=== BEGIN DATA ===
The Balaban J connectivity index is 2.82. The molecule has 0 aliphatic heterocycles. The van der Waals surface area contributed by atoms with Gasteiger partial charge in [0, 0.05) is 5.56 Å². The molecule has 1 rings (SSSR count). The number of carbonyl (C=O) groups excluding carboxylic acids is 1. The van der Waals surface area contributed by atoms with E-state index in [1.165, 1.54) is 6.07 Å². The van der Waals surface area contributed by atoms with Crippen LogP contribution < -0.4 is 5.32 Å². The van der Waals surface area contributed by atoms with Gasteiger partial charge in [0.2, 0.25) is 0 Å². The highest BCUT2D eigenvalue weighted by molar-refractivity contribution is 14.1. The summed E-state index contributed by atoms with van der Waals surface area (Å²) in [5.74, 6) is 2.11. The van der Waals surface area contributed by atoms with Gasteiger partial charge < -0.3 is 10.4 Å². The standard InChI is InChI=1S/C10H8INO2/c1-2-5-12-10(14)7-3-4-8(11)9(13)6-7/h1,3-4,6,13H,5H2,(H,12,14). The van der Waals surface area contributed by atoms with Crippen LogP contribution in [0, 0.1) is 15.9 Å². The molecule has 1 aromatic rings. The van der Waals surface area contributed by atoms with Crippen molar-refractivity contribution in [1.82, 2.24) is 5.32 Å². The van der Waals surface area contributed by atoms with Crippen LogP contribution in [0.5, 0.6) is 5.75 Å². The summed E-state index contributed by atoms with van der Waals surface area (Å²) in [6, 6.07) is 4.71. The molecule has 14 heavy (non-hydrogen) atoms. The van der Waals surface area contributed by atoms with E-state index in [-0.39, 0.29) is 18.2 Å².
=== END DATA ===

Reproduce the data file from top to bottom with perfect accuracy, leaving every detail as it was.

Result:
The Balaban J connectivity index is 2.82. The molecule has 0 aliphatic heterocycles. The van der Waals surface area contributed by atoms with Gasteiger partial charge in [0, 0.05) is 5.56 Å². The molecule has 1 rings (SSSR count). The number of carbonyl (C=O) groups excluding carboxylic acids is 1. The van der Waals surface area contributed by atoms with E-state index in [1.165, 1.54) is 6.07 Å². The van der Waals surface area contributed by atoms with Crippen LogP contribution < -0.4 is 5.32 Å². The van der Waals surface area contributed by atoms with Gasteiger partial charge in [0.2, 0.25) is 0 Å². The highest BCUT2D eigenvalue weighted by molar-refractivity contribution is 14.1. The summed E-state index contributed by atoms with van der Waals surface area (Å²) in [5.74, 6) is 2.11. The van der Waals surface area contributed by atoms with Gasteiger partial charge < -0.3 is 10.4 Å². The standard InChI is InChI=1S/C10H8INO2/c1-2-5-12-10(14)7-3-4-8(11)9(13)6-7/h1,3-4,6,13H,5H2,(H,12,14). The van der Waals surface area contributed by atoms with Crippen LogP contribution in [0, 0.1) is 15.9 Å². The molecule has 1 aromatic rings. The van der Waals surface area contributed by atoms with Crippen molar-refractivity contribution in [1.82, 2.24) is 5.32 Å². The van der Waals surface area contributed by atoms with Crippen LogP contribution in [0.5, 0.6) is 5.75 Å². The summed E-state index contributed by atoms with van der Waals surface area (Å²) in [6, 6.07) is 4.71. The molecule has 14 heavy (non-hydrogen) atoms. The van der Waals surface area contributed by atoms with E-state index in [-0.39, 0.29) is 18.2 Å².